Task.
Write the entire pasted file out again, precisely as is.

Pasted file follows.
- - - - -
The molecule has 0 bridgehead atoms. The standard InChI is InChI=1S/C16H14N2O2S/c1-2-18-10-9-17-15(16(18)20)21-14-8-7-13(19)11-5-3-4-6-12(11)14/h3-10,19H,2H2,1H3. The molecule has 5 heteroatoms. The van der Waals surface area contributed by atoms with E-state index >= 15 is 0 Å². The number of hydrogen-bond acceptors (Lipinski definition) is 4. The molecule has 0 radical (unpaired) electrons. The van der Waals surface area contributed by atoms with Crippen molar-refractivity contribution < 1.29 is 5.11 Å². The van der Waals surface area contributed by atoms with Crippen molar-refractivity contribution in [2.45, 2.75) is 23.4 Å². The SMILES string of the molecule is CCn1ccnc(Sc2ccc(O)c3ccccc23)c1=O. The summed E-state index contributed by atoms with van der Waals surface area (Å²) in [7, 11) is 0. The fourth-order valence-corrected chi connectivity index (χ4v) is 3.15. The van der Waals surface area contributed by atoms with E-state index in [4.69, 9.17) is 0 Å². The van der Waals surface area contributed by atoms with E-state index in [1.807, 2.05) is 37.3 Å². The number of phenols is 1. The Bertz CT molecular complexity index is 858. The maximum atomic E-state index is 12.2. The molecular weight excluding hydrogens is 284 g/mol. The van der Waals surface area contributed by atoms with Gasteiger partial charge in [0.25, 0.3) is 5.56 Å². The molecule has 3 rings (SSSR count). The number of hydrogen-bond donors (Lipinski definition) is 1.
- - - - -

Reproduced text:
The molecule has 0 bridgehead atoms. The standard InChI is InChI=1S/C16H14N2O2S/c1-2-18-10-9-17-15(16(18)20)21-14-8-7-13(19)11-5-3-4-6-12(11)14/h3-10,19H,2H2,1H3. The molecule has 5 heteroatoms. The van der Waals surface area contributed by atoms with E-state index >= 15 is 0 Å². The number of hydrogen-bond acceptors (Lipinski definition) is 4. The molecule has 0 radical (unpaired) electrons. The van der Waals surface area contributed by atoms with Crippen molar-refractivity contribution < 1.29 is 5.11 Å². The van der Waals surface area contributed by atoms with Crippen molar-refractivity contribution in [2.45, 2.75) is 23.4 Å². The SMILES string of the molecule is CCn1ccnc(Sc2ccc(O)c3ccccc23)c1=O. The summed E-state index contributed by atoms with van der Waals surface area (Å²) in [7, 11) is 0. The fourth-order valence-corrected chi connectivity index (χ4v) is 3.15. The van der Waals surface area contributed by atoms with E-state index in [4.69, 9.17) is 0 Å². The van der Waals surface area contributed by atoms with E-state index in [1.807, 2.05) is 37.3 Å². The number of phenols is 1. The Bertz CT molecular complexity index is 858. The maximum atomic E-state index is 12.2. The molecular weight excluding hydrogens is 284 g/mol. The van der Waals surface area contributed by atoms with Gasteiger partial charge in [0.25, 0.3) is 5.56 Å². The molecule has 3 rings (SSSR count). The number of hydrogen-bond donors (Lipinski definition) is 1.